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Alternative Treatments in Epilepsy Shannon Brophy, RN, MSN, ANP-BC October 2, 2010 Objectives Define Complementary and Alternative Medical (CAM) treatments Understand the role CAM can have in management of epilepsy Understand the different treatment options

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alternative treatments in epilepsy

Alternative Treatments in Epilepsy

Shannon Brophy, RN, MSN, ANP-BC

October 2, 2010

objectives
Objectives
  • Define Complementary and Alternative Medical (CAM) treatments
  • Understand the role CAM can have in management of epilepsy
  • Understand the different treatment options
  • Promote your well-being through CAM
complimentary and alternative medical treatment s
Complimentary and Alternative Medical Treatments
  • Diverse group of health care practices and products that fall outside the realm of traditional Western medicine

(National Center for Complementary and Alternative Medicine)

  • Used to complement or replace conventional medical therapies
  • Increased use over past 2 decades
prevalence
Prevalence
  • Varies slightly depending on populations studied
  • At least 24-44% of epilepsy patients are already using some form of CAM

(McElroy-Cox, C)

  • High prevalence in developing countries
    • Nigeria, Zambia
    • Of 40 million people worldwide with epilepsy, 80% live in developing countries

(Institute of Medicine: Neurological and Psychiatric disorders: meeting the challenge in the developing world)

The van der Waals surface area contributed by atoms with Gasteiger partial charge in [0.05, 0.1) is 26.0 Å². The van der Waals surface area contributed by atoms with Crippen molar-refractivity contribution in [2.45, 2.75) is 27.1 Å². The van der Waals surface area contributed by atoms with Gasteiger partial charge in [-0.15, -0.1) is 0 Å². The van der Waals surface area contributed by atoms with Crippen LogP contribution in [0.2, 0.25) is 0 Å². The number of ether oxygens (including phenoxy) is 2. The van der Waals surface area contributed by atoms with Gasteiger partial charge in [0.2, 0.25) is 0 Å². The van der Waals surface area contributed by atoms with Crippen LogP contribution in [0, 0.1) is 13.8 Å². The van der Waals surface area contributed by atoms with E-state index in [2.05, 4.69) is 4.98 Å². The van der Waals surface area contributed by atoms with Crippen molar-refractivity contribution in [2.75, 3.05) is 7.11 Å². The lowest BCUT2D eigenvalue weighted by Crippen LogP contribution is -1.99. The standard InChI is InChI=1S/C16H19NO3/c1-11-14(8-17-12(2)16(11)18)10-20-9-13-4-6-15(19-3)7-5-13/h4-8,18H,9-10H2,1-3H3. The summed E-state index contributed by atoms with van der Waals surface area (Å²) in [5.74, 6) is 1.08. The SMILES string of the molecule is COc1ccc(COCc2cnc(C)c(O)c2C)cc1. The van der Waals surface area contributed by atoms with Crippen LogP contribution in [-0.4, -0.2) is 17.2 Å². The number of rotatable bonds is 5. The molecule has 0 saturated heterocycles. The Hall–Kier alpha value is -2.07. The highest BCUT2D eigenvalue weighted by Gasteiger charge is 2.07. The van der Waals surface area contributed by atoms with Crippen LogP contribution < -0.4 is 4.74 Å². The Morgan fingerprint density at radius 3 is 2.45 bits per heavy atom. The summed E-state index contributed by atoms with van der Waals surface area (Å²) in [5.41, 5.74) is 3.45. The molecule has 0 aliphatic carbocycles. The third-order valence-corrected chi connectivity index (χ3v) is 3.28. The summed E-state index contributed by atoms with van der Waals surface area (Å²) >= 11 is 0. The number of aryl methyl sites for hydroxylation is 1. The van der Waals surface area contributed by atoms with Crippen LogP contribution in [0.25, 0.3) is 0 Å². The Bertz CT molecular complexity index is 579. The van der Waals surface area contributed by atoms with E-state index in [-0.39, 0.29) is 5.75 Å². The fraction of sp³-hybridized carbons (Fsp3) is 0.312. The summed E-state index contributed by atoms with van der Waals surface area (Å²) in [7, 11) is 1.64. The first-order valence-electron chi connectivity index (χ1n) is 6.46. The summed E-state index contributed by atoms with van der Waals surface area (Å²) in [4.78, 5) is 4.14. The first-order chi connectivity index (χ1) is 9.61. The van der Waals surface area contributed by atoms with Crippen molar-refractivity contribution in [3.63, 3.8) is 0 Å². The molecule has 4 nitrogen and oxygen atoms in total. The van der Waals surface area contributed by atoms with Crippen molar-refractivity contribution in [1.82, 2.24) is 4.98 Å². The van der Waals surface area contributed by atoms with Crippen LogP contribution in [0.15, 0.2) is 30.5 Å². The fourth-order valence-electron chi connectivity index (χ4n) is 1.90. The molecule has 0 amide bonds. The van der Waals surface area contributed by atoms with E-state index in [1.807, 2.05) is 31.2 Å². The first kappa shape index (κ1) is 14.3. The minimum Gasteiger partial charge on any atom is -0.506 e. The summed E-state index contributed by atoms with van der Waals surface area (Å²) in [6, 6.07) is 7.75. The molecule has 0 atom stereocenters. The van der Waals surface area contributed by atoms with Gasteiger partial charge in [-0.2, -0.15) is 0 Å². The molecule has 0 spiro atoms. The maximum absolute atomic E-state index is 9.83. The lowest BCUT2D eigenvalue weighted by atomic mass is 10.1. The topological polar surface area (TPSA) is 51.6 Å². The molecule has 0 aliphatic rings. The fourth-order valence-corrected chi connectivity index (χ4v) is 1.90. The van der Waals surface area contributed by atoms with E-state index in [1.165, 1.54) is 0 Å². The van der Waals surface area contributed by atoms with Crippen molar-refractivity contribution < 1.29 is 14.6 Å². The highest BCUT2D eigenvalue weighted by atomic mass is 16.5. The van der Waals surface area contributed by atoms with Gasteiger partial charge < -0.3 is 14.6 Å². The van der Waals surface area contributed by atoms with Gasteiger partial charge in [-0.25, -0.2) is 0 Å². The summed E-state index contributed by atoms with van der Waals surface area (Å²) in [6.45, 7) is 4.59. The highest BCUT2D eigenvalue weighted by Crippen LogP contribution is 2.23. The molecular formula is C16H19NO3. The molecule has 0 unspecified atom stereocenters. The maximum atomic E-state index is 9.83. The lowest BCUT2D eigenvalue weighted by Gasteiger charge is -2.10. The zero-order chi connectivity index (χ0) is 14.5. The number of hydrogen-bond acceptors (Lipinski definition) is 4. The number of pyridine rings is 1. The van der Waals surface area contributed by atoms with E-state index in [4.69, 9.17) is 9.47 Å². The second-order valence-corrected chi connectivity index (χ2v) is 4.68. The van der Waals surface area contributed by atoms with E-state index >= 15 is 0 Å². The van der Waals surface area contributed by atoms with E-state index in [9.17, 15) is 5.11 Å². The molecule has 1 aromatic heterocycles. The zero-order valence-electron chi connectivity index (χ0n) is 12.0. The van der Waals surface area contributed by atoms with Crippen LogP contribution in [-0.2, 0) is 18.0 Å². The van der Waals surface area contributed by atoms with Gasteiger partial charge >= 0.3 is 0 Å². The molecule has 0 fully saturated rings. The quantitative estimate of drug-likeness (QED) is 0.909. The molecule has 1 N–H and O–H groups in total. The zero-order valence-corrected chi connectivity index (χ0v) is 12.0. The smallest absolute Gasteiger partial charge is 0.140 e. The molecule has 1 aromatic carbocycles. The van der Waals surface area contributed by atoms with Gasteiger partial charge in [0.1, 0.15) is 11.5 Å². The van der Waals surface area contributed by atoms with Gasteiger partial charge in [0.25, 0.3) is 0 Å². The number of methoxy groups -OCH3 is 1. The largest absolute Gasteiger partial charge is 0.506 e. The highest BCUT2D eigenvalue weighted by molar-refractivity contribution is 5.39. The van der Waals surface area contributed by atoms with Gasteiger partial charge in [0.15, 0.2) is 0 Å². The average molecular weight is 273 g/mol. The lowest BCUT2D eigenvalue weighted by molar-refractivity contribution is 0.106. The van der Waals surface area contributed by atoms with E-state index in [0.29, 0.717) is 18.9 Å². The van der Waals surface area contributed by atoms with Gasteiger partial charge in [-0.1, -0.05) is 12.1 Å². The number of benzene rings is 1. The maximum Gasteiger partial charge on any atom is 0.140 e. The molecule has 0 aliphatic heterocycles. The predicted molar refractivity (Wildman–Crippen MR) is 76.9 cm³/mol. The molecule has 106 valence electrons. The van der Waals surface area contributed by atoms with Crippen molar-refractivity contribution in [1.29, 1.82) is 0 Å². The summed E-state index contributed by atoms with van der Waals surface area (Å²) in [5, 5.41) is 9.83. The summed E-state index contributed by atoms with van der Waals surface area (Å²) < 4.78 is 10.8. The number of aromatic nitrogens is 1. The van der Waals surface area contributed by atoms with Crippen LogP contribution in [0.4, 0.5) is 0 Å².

epilepsy
Epilepsy
  • Many people achieve seizure freedom with conventional therapy
  • Up to 1/3 of patients are refractory to medical treatment (Kwan, P, Brodie, MJ)
reasons to consider cam
Reasons to consider CAM
  • Inadequate seizure control with drug therapy
  • SE from AED
  • Concern for harmful effects from long term usage
  • Teratogenicity
  • Allergic reactions
slide7
GOAL
  • Supplement rather than alternative to conventional drug therapy
  • Finding less toxic ways of improving quality of life
most common forms of cam
Most common forms of CAM
  • Mind-body therapies
  • Biologic-based therapies
  • Manipulative and body-based therapies
  • Energy medicine
mind body therapies
Mind-body therapies
  • Facilitate development of mind’s inherent ability to affect body’s function
  • Relatively few SE
  • Yoga and Meditation
    • 62% reduction at 3 mos
    • 86% reduction at 6 mos
    • No significant change in control/placebo

(Panjwani, et al)

mind body therapies10
Mind-body therapies
  • Relaxation techniques
    • stress management and seizure reduction
  • Biofeedback
    • monitor HR, brain waves, or skin resistance
    • transmitted directly to patient
    • aware of unconscious process
    • gain control
mind body therapies conculsion
Mind-body therapiesconculsion
  • Studies have been small and of varying quality
  • May be useful as adjunctive
  • Poorly understood pathophysiological mechanism
biologic based therapies
Biologic-based therapies
  • Herbal and dietary supplements
    • Do not undergo same regulatory scrutanty as prescription/OTC
    • Need to be aware of potential interactions
  • Omega-3 fatty acids
    • Neuronal transmission
    • Anti-inflammatory